"Of Mice And Men" - by John Steinbeck: Court case - prosecution

Essay by naloodHigh School, 12th gradeA-, October 2006

download word file, 4 pages ( 5 KB ) 3.0

Downloaded 26 times

Looking at the gaps and silences in the novel written by john Steinbeck, we realise that George was responsible for Lennie's Death. This court case occurs after the end of the book, as a possibility of what George's outcome would have been. I took the side of the prosecution.

Ladies and Gentlemen of the Jury, in opening, I told you that we would prove that Mr. George Milton is guilty for the murder of Mr. Lennie Small. We have verified this - from disproving the credibility of Mr. Milton's testimony, by Candy Stone and Slim Burring's statements and by understanding the horrific way in which Mr. Milton constructed and executed the murder of Mr. Small.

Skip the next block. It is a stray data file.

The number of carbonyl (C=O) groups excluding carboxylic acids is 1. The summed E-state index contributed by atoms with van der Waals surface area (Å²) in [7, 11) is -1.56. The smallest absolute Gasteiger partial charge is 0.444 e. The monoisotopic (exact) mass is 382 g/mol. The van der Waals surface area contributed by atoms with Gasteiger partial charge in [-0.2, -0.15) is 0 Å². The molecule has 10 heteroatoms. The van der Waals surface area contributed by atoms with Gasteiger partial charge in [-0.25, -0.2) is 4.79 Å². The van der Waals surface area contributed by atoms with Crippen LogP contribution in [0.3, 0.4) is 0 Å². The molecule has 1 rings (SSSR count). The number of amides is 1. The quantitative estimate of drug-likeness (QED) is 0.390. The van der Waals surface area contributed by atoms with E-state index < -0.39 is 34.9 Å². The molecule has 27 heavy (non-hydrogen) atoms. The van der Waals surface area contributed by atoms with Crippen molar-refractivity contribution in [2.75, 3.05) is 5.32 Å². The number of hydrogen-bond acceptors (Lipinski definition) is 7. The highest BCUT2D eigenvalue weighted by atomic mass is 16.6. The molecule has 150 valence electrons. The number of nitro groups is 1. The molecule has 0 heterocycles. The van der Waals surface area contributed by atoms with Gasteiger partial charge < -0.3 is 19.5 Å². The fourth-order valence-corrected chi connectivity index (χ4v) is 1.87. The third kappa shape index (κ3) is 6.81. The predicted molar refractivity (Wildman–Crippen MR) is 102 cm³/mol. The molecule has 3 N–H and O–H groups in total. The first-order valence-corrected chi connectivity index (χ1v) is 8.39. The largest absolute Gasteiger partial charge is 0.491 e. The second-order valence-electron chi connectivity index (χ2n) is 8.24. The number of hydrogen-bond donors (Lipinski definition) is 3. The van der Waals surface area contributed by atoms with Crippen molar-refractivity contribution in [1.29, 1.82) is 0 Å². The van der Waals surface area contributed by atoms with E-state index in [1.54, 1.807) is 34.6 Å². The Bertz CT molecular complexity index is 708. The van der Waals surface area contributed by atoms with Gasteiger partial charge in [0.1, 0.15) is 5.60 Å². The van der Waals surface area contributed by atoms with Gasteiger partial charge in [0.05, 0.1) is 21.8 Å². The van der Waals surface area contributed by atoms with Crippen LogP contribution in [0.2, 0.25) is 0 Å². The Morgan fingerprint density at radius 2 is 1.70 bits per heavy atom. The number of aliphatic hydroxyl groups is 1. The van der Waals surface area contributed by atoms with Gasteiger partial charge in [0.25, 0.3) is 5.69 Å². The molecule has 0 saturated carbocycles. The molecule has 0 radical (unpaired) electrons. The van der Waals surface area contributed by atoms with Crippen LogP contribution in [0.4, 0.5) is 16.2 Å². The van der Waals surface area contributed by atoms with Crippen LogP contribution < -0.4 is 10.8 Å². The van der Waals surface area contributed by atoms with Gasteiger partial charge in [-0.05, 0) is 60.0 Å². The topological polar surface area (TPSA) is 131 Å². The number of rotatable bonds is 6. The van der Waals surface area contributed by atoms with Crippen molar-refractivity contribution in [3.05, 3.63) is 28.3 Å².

Jurors, when Mr. Toldson made his opening statement, he promised to prove to you three things. Just four hours ago, he told you that he would prove (1) that Mr. Milton was not entirely responsible for the murder of Mr. Small.; (2) that Mr. Milton was only acting in the best interest Lennie; and (3) that Lennie was simply a danger to society. As you have witnessed today, Mr. Toldson has not kept his word to you. Not only have these points been discredited, but disproved beyond reasonable doubt. Through both statements given to you today by hardworking labourers, it is evident that George wanted Lennie dead. It couldn't have been anymore obvious when Slim Burring friend to George, confessed to George saying, I quote "[Got him] Right in the back of the head...I just done it"

Did Mr. Milton have the right to kill Lennie? Of course he did not! Nobody under the constitution of the United States of America has that right. Lennie may have taken a life himself, but that does not, nor will it ever condone the actions...